LK1 Sedimentation > LK1 Sedimentation



The World's Deepest Well [Kola]
The earth history penetrated by the Kola well must, of course, be read from the bottom up. In the Archean complex, between 12,000 and 6,842 meters, the first stage saw the accumulation of thick sedimentary strata from the weathering of the primal granites, the weathering being punctuated by intrusive flows of plutonic granite. That these granites were rich in iron and titanium is evidenced in the contcentration of magnetite and ilmenite ores, which reaches 40 to 50 percent of the rock at 8,711 meters. In the second stage the rocks underwent folding, metamorphism and ultrametamorphism at temperatures of 750 to 900 degrees C. and pressures of 5,000 to 11,000 atmospheres.
- Geologists are able to reconstruct history in this way because rocks are highly sensitive recorders of temperature and pressure. From the same starting material supplied by the mantle metamorphic rocks develop a variety of distinguishing characteristics, "facies" which may include variation in elemental composition, depending on the pressure and temperature at their formation. In general, matamorphism results in the production of denser rock with less bound water from more hydrous rock. Elements not incorporated in the new crystal phases go into solution with the newly freed water.
- Radiocarbon dating places the culmination of the Archean metamorphism in the Kola Peninsula at 2.7 to 2.8 billion years ago. It was followed by deep eerosion by water and accumulation of sediments of the weathering crust in isolated depressions. In some regions of the world, notably South Africa, immense deposits of metal-bearing conglomerates are associated with such sedimentary deposits.
- The Proterozoic complex, from 6,842 meters to the surface, began to build up on the Archean basement 1.1 billion years ago. The rock records four major phases in the buildup of the continental crust during this period. During the first phase, sedimentary volcanic material was deposited on the Archean floor. The gravelly strata show abrupt changes in thickness, indicating they were deposited by streams in ancient valleys. The first of two cycles of plutonism brought intrusion of granitic rock, devoid of metallic elements, that overlaid the previously formed rocks and brought them under alteration through low-temperature metamorphism. In the second cycle the mantle contributed rock rich in metallic elements. These ore-bearing intrusions laid down the copper-nickel sulfide deposits that outcrop in the Pechenga region. The Kola well found such deposits at intervals down to a depth of 1,500 to 1,800 meters. The fourth phase of the Proterozoic era brought on the anamolous episode of "closed" metamorphism that resulted in the hydraulic disagrregation of the metamorphic rock first observed in the Kola well through the zone 4,500 meters thick that crosses into the Archean basement.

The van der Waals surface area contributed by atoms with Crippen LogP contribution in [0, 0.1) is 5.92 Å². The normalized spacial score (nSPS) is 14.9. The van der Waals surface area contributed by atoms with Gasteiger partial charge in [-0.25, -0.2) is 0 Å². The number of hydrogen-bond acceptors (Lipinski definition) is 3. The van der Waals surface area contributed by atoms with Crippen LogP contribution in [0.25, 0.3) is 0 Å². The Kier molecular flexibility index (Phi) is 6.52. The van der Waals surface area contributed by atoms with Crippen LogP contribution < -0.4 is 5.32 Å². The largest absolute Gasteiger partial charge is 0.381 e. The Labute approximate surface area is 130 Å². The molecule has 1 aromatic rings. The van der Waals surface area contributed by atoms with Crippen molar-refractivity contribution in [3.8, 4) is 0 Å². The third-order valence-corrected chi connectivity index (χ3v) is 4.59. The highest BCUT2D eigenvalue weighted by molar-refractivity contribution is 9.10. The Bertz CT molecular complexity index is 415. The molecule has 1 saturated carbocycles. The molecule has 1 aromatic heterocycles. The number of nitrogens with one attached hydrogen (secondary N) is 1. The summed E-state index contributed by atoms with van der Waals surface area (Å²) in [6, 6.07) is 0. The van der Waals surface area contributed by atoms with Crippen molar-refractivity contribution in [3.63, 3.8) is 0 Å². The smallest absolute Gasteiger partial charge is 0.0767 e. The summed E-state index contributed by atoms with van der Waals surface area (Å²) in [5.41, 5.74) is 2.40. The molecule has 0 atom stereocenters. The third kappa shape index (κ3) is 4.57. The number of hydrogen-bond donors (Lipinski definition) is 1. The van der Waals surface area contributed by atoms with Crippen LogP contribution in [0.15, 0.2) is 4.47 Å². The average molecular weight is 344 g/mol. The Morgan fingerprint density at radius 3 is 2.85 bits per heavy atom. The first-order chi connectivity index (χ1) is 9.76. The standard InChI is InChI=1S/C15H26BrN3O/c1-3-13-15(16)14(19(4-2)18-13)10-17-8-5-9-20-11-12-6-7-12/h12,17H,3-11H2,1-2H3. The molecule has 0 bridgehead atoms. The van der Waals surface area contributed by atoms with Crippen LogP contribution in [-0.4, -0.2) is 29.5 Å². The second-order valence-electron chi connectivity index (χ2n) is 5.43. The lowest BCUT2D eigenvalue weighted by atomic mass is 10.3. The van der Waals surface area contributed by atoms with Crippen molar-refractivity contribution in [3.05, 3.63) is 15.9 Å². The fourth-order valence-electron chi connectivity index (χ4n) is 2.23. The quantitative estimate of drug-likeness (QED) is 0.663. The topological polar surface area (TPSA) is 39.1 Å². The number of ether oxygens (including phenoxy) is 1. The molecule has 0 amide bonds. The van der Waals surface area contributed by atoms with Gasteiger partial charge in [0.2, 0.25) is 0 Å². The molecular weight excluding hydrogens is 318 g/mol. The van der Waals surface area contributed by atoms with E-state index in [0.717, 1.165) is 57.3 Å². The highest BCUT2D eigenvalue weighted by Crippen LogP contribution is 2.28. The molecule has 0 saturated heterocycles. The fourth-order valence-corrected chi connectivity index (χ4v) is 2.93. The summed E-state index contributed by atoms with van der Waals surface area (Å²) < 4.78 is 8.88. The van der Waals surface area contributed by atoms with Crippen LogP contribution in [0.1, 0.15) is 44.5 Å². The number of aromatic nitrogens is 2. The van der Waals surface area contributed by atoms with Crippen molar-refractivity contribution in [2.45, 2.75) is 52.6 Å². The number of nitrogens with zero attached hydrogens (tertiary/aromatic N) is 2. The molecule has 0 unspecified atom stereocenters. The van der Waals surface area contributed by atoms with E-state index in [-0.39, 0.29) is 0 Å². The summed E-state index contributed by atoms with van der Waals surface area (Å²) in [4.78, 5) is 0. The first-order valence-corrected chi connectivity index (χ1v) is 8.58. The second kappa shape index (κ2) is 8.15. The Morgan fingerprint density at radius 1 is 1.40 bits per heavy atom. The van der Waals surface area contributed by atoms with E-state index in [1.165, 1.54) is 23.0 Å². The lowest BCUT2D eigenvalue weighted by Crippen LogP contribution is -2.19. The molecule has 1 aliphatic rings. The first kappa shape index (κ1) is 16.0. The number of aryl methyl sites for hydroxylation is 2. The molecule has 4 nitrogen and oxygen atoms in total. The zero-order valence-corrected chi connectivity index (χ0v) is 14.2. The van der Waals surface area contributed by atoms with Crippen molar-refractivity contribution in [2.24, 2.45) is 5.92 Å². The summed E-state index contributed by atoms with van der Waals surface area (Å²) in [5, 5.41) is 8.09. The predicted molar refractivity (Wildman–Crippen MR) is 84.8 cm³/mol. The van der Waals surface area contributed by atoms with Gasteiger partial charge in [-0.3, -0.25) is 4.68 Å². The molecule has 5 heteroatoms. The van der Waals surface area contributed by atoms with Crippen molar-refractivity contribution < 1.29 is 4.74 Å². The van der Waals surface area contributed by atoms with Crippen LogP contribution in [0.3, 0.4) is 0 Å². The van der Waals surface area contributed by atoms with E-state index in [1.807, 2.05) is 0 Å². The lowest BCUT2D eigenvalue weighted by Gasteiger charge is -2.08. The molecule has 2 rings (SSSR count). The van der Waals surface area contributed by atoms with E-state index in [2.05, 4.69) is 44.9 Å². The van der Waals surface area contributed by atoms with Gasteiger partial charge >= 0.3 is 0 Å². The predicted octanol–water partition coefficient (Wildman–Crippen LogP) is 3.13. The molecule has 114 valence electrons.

- Core samples show the content of chemically bound water remaining constant, at 4 percent of the rock, to 4,500 meters from the surface. There, quite abruptly, the water content of the rock decreases to 2.1 percent. It is there that the zone of disaggregation begins, with microfracturing of the rock increasing its porosity by three or four times over that observed in the rock above and correspondingly reducing the density of the rock mass from 3.1 grams per cubic centimeter to 2.9. The freed water trapped in the interstices of the fractured rock, calculations show, forced the initial total volume of rock and water to increase by 1.7 percent. The enormous hydraulic pressure thus exerted caused the microfracturing that must initially have increased the porosity of the rock to 10 times that of the overlying strata.
- The lower boundary of this zone, at ?,000 meters, is marked by an increase in the velocity of the seismic waves. This proved, of course, not to be the presumed Conrad discontinuity from granitic to basaltic rock. The increase in elastic-wave velocity simply marks the bottom of the zone of disaggregation with the return fo rock of normal density and the cessation of the inflow of thermal water into the well.
ROCK PRESSURE, derived from measurements of accoustic-wave velocity through the rock near the hole, frequently deviates from teh linear increase with depth (dotted line) expected in homogeneous material. The zone of anomalously high pressure at a depth of 3,200 meters reflects the high density of impervious strata at that depth. The disproportionately low pressures from about 4,000 to 9,000 meters mark a zone of fractured rock.
800m, 218/218kg/cm2 *** 100%
1,600m, 270/436 *** 62%
2,400m, 600/654 *** 92%
3,200m, 2,000/873 *** 229%
4,000m, 320/1090 *** 29%
4,800m, 920/1309 *** 70%
5,600m, 1100/1527 *** 72%
6,400m, 1500/1745 *** 86%
7,200m, 1500/1964 *** 76%
8,000m, 810/2182 *** 37%
8,800m, 2400/2400 *** 100%

... The hole reached 12,262 m (40,230 ft) in 1989. In that year, the hole depth was expected to reach 13,500 m (44,300 ft) by the end of 1990 and 15,000 m (49,000 ft) by 1993.[6][7] However, because of higher-than-expected temperatures at this depth and location, 180 °C (356 °F) instead of expected 100 °C (212 °F), drilling deeper was deemed infeasible and the drilling was stopped in 1992.[5] With the projected further increase in temperature with increasing depth, drilling to 15,000 m (49,000 ft) would have meant working at a temperature of 300 °C (570 °F), where the drill bit would no longer work.